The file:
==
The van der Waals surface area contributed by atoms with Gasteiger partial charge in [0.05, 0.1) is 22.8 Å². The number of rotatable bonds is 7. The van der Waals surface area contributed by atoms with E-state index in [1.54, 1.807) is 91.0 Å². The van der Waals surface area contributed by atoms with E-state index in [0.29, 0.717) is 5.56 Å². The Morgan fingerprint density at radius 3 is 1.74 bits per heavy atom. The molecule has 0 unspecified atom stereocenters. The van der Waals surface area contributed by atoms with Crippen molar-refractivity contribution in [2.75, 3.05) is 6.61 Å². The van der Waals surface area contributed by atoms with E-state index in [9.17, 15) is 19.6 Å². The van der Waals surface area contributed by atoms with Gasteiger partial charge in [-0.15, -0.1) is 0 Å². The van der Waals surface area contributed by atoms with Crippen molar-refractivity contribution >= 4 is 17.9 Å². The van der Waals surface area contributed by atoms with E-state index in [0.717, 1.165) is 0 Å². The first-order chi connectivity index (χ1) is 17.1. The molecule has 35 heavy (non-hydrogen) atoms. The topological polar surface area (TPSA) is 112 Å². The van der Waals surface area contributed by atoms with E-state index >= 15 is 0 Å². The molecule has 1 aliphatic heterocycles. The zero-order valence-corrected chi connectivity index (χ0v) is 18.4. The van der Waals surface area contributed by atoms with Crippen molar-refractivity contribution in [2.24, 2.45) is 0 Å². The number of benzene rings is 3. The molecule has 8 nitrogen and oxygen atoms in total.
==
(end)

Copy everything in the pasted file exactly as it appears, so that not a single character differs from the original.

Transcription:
The van der Waals surface area contributed by atoms with Gasteiger partial charge in [0.05, 0.1) is 22.8 Å². The number of rotatable bonds is 7. The van der Waals surface area contributed by atoms with E-state index in [1.54, 1.807) is 91.0 Å². The van der Waals surface area contributed by atoms with E-state index in [0.29, 0.717) is 5.56 Å². The Morgan fingerprint density at radius 3 is 1.74 bits per heavy atom. The molecule has 0 unspecified atom stereocenters. The van der Waals surface area contributed by atoms with Crippen molar-refractivity contribution in [2.75, 3.05) is 6.61 Å². The van der Waals surface area contributed by atoms with E-state index in [9.17, 15) is 19.6 Å². The van der Waals surface area contributed by atoms with Gasteiger partial charge in [-0.15, -0.1) is 0 Å². The van der Waals surface area contributed by atoms with Crippen molar-refractivity contribution >= 4 is 17.9 Å². The van der Waals surface area contributed by atoms with E-state index in [0.717, 1.165) is 0 Å². The first-order chi connectivity index (χ1) is 17.1. The molecule has 35 heavy (non-hydrogen) atoms. The topological polar surface area (TPSA) is 112 Å². The van der Waals surface area contributed by atoms with E-state index >= 15 is 0 Å². The molecule has 1 aliphatic heterocycles. The zero-order valence-corrected chi connectivity index (χ0v) is 18.4. The van der Waals surface area contributed by atoms with Crippen molar-refractivity contribution in [2.24, 2.45) is 0 Å². The number of benzene rings is 3. The molecule has 8 nitrogen and oxygen atoms in total.